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    Absolutely Beautiful, I dunno what it is but my heart is partial to the Full Pick Guard.
     
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  8. arcticsg

    arcticsg Well-Known Member

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    I understand, my latest acquisition has the batwing pickguard, a 2005 SG Standard , and what a beauty she turned out to be.

    Or you could do like most of us around here and get one of each! :D

    [​IMG]
     
  9. azman42

    azman42 New Member

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    I have a feeling that is what is going to happen haha
     
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  10. PL29

    PL29 New Member

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    Nothing like fulfilling your childhood dreams before arthritis gets ya. Go for the Angus Young!

    Though it's important to note the AY in particular has an unusually narrow and thin neck, so it won't feel like a typical SG at all. The Fender Jag-Stang and some Norlin Gibsons are the only other guitars I can think of that also has a nut width smaller than 40mm
     
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  11. Guitar Whiskey

    Guitar Whiskey Member

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    As stated above, I'm sure these can be an excellent model for some, but you need to consider if you could live with the tiny nut width on this Sig model. Really not very good for a guy with normal or large hands IMO.
     
  12. azman42

    azman42 New Member

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    This is the info/data I need! Thank you for the heads up. I'm a full foot taller than Angus hahaha never really thought about it. I didn't know they made changes to his signature model but makes sense.
     
  13. fos1

    fos1 Active Member

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    I once had an early 70s Cherry Red Gibson SG purchased new at the time. I loved that guitar. I lost it in 1990.

    Fast forward to today, I still believe a Gibson SG is the best playing and best sounding of any electric guitar.

    Get an SG and go forth an play.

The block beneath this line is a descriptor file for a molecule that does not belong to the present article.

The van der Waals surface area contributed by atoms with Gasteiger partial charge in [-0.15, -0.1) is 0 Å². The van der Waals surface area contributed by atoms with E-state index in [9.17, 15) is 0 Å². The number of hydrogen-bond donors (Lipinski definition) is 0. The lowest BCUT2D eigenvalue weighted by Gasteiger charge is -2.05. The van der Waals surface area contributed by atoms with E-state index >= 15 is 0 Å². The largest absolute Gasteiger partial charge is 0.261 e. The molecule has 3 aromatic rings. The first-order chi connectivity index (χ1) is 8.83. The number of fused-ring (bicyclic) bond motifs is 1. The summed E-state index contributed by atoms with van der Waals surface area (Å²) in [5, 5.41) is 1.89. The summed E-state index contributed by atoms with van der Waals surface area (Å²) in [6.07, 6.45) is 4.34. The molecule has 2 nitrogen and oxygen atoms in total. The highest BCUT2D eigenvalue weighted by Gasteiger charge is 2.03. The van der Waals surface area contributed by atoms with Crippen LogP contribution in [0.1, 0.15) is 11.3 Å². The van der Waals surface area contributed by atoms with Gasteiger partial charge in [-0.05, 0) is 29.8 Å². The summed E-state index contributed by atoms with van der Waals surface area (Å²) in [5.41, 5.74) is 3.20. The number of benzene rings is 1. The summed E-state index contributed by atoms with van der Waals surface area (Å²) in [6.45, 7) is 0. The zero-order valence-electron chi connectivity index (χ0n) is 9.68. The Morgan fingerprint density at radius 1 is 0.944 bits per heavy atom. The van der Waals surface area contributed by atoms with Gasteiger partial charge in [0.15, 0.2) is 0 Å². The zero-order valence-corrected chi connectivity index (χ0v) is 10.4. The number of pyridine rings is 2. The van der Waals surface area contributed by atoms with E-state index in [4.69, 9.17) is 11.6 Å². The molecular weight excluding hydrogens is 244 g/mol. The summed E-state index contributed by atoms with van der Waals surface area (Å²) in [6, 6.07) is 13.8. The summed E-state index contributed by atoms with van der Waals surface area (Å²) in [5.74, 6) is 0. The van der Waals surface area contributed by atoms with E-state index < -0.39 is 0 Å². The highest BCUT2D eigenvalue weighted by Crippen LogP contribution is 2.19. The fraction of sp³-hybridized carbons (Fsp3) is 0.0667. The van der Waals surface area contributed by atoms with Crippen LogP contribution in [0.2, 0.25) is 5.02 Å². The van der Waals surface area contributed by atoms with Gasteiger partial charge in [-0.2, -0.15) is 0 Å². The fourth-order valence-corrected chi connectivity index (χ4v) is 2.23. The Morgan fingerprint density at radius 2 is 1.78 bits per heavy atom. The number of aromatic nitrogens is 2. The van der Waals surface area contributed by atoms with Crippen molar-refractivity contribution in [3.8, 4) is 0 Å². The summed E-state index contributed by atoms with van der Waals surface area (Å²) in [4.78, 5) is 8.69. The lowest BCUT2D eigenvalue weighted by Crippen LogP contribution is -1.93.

Jeff
     
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  14. DaveSG

    DaveSG Member

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    First of all, welcome to the addiction:)

    Second, best thing I can tell you is to try out as many guitars as you can before you buy so you know what you like and what you don't. I remember dropping by a guitar store a few years back (I think it was Wildwood - I'm in CO) and they had the Angus Young sig on the wall. Small nut and very thin neck. Neck sizes and widths are a very personal thing. Find what you like and then find the guitars that have it. Half the fun is the research!

    The next best thing I can recommend is to try before you buy. My most expensive SG purchase was a 2007 SG/LP VOS reissue. I was trying to capture the sound of a 2005-2006 62 Reissue that I picked up on the cheap (this was a Guitar Center exclusive - denoted by its 57 classic pickups, bigger neck, and grover tuners). I stupidly sold that guitar which was the best sounding SG I ever had but bought it at clearance because the truss rod adjustment was wonky and nobody would touch it.

    That 2007 Reissue I picked up was the worst sounding SG I've ever had, and I've had a few.

    It's hard to go wrong with the '67-'71 Standards if you like small necks. SG Standards from the Early 2000s up until about 2008 usually had medium/large rounded necks. They started thinning out around the end of the decade. The mid-2000s SG classics (P90s) had awesome, full necks. The 2016 SG Standards (batwing guard) had a nice full neck reminiscent of the classics. The 2013+ SG Standards (small guard) had that typical .79-.81 size slim taper neck, but watch out for shallow neck angles - the few I saw had their bridges slammed with not-so-low action.

    I haven't had much experience with any of the newer SGs, but the newest ones with the trems (sideways and vibrola) tempt me but the thin necks keep me away.

    If you can't get the Angus Young sig out of your mind, get that just for kicks and fulfill your dream! If you like that style but don't like the narrower nut, try out the SG Original (and Original II - darker finish) as something with a wider neck. Also, I think around early 2000s the 61 reissue had a limited run with vibrolas. If you like the large guard and can swing more $$, the Robby Krieger SG limited edition is the closest thing to the original late 60s large guard...but then you are in vintage $$ territory anyway.